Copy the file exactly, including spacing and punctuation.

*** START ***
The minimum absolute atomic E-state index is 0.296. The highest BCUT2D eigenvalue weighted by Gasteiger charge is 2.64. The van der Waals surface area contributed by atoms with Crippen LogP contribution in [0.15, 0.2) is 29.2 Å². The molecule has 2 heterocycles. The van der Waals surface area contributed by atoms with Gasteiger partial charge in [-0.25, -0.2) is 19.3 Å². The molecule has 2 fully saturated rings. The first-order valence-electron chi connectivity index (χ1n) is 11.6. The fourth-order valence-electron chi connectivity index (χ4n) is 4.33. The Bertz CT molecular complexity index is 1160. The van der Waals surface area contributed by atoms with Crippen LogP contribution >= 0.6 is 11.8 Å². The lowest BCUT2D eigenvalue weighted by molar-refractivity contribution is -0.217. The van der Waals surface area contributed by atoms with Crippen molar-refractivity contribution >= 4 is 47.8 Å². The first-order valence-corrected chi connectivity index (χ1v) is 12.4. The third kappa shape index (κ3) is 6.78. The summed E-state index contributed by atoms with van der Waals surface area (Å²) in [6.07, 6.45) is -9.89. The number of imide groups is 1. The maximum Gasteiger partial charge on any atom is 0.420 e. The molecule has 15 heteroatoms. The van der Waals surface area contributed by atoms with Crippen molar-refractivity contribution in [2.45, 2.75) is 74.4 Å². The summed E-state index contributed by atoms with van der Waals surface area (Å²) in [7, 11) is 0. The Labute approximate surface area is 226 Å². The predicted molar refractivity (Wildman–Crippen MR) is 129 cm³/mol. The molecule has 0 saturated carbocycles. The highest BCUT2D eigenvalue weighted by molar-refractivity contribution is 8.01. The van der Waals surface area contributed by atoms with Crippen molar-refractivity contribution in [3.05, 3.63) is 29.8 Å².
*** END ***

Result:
The minimum absolute atomic E-state index is 0.296. The highest BCUT2D eigenvalue weighted by Gasteiger charge is 2.64. The van der Waals surface area contributed by atoms with Crippen LogP contribution in [0.15, 0.2) is 29.2 Å². The molecule has 2 heterocycles. The van der Waals surface area contributed by atoms with Gasteiger partial charge in [-0.25, -0.2) is 19.3 Å². The molecule has 2 fully saturated rings. The first-order valence-electron chi connectivity index (χ1n) is 11.6. The fourth-order valence-electron chi connectivity index (χ4n) is 4.33. The Bertz CT molecular complexity index is 1160. The van der Waals surface area contributed by atoms with Crippen LogP contribution >= 0.6 is 11.8 Å². The lowest BCUT2D eigenvalue weighted by molar-refractivity contribution is -0.217. The van der Waals surface area contributed by atoms with Crippen molar-refractivity contribution >= 4 is 47.8 Å². The first-order valence-corrected chi connectivity index (χ1v) is 12.4. The third kappa shape index (κ3) is 6.78. The summed E-state index contributed by atoms with van der Waals surface area (Å²) in [6.07, 6.45) is -9.89. The number of imide groups is 1. The maximum Gasteiger partial charge on any atom is 0.420 e. The molecule has 15 heteroatoms. The van der Waals surface area contributed by atoms with Crippen molar-refractivity contribution in [2.45, 2.75) is 74.4 Å². The summed E-state index contributed by atoms with van der Waals surface area (Å²) in [7, 11) is 0. The Labute approximate surface area is 226 Å². The predicted molar refractivity (Wildman–Crippen MR) is 129 cm³/mol. The molecule has 0 saturated carbocycles. The highest BCUT2D eigenvalue weighted by molar-refractivity contribution is 8.01. The van der Waals surface area contributed by atoms with Crippen molar-refractivity contribution in [3.05, 3.63) is 29.8 Å².